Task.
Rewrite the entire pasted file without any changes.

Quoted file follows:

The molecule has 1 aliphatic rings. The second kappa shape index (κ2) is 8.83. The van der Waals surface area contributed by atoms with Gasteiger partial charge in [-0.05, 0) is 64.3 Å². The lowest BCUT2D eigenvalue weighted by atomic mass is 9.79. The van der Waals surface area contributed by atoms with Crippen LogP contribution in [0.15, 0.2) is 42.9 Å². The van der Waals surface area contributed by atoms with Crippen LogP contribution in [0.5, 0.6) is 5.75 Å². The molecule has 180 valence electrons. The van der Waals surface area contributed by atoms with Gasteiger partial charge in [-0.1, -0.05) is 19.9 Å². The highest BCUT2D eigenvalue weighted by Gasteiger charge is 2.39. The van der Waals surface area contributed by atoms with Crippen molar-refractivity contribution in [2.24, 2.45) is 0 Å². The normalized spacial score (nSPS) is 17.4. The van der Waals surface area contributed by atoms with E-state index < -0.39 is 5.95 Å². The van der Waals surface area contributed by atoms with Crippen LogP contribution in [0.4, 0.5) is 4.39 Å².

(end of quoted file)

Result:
The molecule has 1 aliphatic rings. The second kappa shape index (κ2) is 8.83. The van der Waals surface area contributed by atoms with Gasteiger partial charge in [-0.05, 0) is 64.3 Å². The lowest BCUT2D eigenvalue weighted by atomic mass is 9.79. The van der Waals surface area contributed by atoms with Crippen LogP contribution in [0.15, 0.2) is 42.9 Å². The van der Waals surface area contributed by atoms with Crippen LogP contribution in [0.5, 0.6) is 5.75 Å². The molecule has 180 valence electrons. The van der Waals surface area contributed by atoms with Gasteiger partial charge in [-0.1, -0.05) is 19.9 Å². The highest BCUT2D eigenvalue weighted by Gasteiger charge is 2.39. The van der Waals surface area contributed by atoms with Crippen molar-refractivity contribution in [2.24, 2.45) is 0 Å². The normalized spacial score (nSPS) is 17.4. The van der Waals surface area contributed by atoms with E-state index < -0.39 is 5.95 Å². The van der Waals surface area contributed by atoms with Crippen LogP contribution in [0.4, 0.5) is 4.39 Å².